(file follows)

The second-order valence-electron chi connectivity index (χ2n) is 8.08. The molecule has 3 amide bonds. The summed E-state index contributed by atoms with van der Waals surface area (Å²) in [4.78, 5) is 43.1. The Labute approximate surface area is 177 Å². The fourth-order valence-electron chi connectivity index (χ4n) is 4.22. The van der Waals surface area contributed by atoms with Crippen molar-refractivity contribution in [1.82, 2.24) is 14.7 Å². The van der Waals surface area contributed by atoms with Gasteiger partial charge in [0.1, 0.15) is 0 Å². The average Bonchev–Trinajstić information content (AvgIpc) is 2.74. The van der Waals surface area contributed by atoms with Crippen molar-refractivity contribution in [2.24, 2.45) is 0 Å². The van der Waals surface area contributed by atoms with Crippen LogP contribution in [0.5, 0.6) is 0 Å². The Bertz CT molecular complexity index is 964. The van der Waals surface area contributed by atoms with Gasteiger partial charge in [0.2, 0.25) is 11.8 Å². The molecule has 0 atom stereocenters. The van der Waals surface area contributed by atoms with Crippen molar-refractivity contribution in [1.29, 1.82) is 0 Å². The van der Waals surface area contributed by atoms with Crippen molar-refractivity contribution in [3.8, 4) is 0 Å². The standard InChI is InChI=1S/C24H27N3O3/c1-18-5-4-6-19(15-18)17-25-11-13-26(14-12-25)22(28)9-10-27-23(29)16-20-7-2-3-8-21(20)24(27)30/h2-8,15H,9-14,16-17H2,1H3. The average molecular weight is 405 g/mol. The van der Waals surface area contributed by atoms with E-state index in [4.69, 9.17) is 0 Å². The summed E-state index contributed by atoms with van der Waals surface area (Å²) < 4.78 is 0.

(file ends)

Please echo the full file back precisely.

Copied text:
The second-order valence-electron chi connectivity index (χ2n) is 8.08. The molecule has 3 amide bonds. The summed E-state index contributed by atoms with van der Waals surface area (Å²) in [4.78, 5) is 43.1. The Labute approximate surface area is 177 Å². The fourth-order valence-electron chi connectivity index (χ4n) is 4.22. The van der Waals surface area contributed by atoms with Crippen molar-refractivity contribution in [1.82, 2.24) is 14.7 Å². The van der Waals surface area contributed by atoms with Gasteiger partial charge in [0.1, 0.15) is 0 Å². The average Bonchev–Trinajstić information content (AvgIpc) is 2.74. The van der Waals surface area contributed by atoms with Crippen molar-refractivity contribution in [2.24, 2.45) is 0 Å². The van der Waals surface area contributed by atoms with Crippen LogP contribution in [0.5, 0.6) is 0 Å². The Bertz CT molecular complexity index is 964. The van der Waals surface area contributed by atoms with Gasteiger partial charge in [0.2, 0.25) is 11.8 Å². The molecule has 0 atom stereocenters. The van der Waals surface area contributed by atoms with Crippen molar-refractivity contribution in [1.29, 1.82) is 0 Å². The van der Waals surface area contributed by atoms with Crippen molar-refractivity contribution in [3.8, 4) is 0 Å². The standard InChI is InChI=1S/C24H27N3O3/c1-18-5-4-6-19(15-18)17-25-11-13-26(14-12-25)22(28)9-10-27-23(29)16-20-7-2-3-8-21(20)24(27)30/h2-8,15H,9-14,16-17H2,1H3. The average molecular weight is 405 g/mol. The van der Waals surface area contributed by atoms with E-state index in [4.69, 9.17) is 0 Å². The summed E-state index contributed by atoms with van der Waals surface area (Å²) < 4.78 is 0.